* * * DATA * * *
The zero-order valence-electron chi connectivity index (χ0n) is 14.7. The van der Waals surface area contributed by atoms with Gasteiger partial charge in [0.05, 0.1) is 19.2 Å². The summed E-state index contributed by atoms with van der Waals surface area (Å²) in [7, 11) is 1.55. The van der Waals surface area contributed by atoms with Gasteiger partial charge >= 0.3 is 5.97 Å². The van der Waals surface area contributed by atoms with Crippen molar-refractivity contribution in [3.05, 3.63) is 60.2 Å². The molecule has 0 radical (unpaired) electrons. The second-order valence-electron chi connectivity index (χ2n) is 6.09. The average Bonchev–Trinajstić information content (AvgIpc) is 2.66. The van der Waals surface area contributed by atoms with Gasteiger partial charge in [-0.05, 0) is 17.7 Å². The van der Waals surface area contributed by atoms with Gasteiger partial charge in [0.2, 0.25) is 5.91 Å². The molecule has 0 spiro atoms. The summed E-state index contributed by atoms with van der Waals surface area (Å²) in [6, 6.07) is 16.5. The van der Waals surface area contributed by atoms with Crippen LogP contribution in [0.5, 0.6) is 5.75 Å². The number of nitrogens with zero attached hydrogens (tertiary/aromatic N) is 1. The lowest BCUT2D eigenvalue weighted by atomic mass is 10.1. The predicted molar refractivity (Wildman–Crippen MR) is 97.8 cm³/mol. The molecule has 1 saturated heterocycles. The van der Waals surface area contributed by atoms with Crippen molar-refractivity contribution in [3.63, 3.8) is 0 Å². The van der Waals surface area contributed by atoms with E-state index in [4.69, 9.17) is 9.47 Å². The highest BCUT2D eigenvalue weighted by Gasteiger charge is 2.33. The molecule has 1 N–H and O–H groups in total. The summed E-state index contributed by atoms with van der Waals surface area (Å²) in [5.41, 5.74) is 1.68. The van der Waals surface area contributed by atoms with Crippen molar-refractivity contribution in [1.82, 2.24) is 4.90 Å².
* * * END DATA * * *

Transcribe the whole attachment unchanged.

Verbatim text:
The zero-order valence-electron chi connectivity index (χ0n) is 14.7. The van der Waals surface area contributed by atoms with Gasteiger partial charge in [0.05, 0.1) is 19.2 Å². The summed E-state index contributed by atoms with van der Waals surface area (Å²) in [7, 11) is 1.55. The van der Waals surface area contributed by atoms with Gasteiger partial charge >= 0.3 is 5.97 Å². The van der Waals surface area contributed by atoms with Crippen molar-refractivity contribution in [3.05, 3.63) is 60.2 Å². The molecule has 0 radical (unpaired) electrons. The second-order valence-electron chi connectivity index (χ2n) is 6.09. The average Bonchev–Trinajstić information content (AvgIpc) is 2.66. The van der Waals surface area contributed by atoms with Gasteiger partial charge in [-0.05, 0) is 17.7 Å². The van der Waals surface area contributed by atoms with Gasteiger partial charge in [0.2, 0.25) is 5.91 Å². The molecule has 0 spiro atoms. The summed E-state index contributed by atoms with van der Waals surface area (Å²) in [6, 6.07) is 16.5. The van der Waals surface area contributed by atoms with Crippen LogP contribution in [0.5, 0.6) is 5.75 Å². The number of nitrogens with zero attached hydrogens (tertiary/aromatic N) is 1. The lowest BCUT2D eigenvalue weighted by atomic mass is 10.1. The predicted molar refractivity (Wildman–Crippen MR) is 97.8 cm³/mol. The molecule has 1 saturated heterocycles. The van der Waals surface area contributed by atoms with Crippen molar-refractivity contribution in [3.63, 3.8) is 0 Å². The van der Waals surface area contributed by atoms with E-state index in [4.69, 9.17) is 9.47 Å². The highest BCUT2D eigenvalue weighted by Gasteiger charge is 2.33. The molecule has 1 N–H and O–H groups in total. The summed E-state index contributed by atoms with van der Waals surface area (Å²) in [5.41, 5.74) is 1.68. The van der Waals surface area contributed by atoms with Crippen molar-refractivity contribution in [1.82, 2.24) is 4.90 Å².